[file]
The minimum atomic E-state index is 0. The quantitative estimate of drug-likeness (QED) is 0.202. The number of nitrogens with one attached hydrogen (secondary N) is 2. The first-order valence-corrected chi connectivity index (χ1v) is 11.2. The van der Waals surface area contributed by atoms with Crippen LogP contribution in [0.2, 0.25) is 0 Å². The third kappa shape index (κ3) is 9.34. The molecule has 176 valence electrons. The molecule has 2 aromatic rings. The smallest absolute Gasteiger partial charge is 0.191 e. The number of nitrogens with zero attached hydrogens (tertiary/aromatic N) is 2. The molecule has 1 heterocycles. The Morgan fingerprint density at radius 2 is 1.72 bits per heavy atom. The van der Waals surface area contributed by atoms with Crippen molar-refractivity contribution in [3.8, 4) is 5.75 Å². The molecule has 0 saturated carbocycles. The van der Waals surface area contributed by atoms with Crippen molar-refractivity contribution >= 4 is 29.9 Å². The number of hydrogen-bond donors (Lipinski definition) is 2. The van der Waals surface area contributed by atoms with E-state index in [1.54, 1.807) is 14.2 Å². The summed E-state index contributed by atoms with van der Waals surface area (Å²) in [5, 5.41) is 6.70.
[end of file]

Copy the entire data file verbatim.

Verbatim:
The minimum atomic E-state index is 0. The quantitative estimate of drug-likeness (QED) is 0.202. The number of nitrogens with one attached hydrogen (secondary N) is 2. The first-order valence-corrected chi connectivity index (χ1v) is 11.2. The van der Waals surface area contributed by atoms with Crippen LogP contribution in [0.2, 0.25) is 0 Å². The third kappa shape index (κ3) is 9.34. The molecule has 176 valence electrons. The molecule has 2 aromatic rings. The smallest absolute Gasteiger partial charge is 0.191 e. The number of nitrogens with zero attached hydrogens (tertiary/aromatic N) is 2. The molecule has 1 heterocycles. The Morgan fingerprint density at radius 2 is 1.72 bits per heavy atom. The van der Waals surface area contributed by atoms with Crippen molar-refractivity contribution in [3.8, 4) is 5.75 Å². The molecule has 0 saturated carbocycles. The van der Waals surface area contributed by atoms with Crippen molar-refractivity contribution >= 4 is 29.9 Å². The number of hydrogen-bond donors (Lipinski definition) is 2. The van der Waals surface area contributed by atoms with E-state index in [1.54, 1.807) is 14.2 Å². The summed E-state index contributed by atoms with van der Waals surface area (Å²) in [5, 5.41) is 6.70.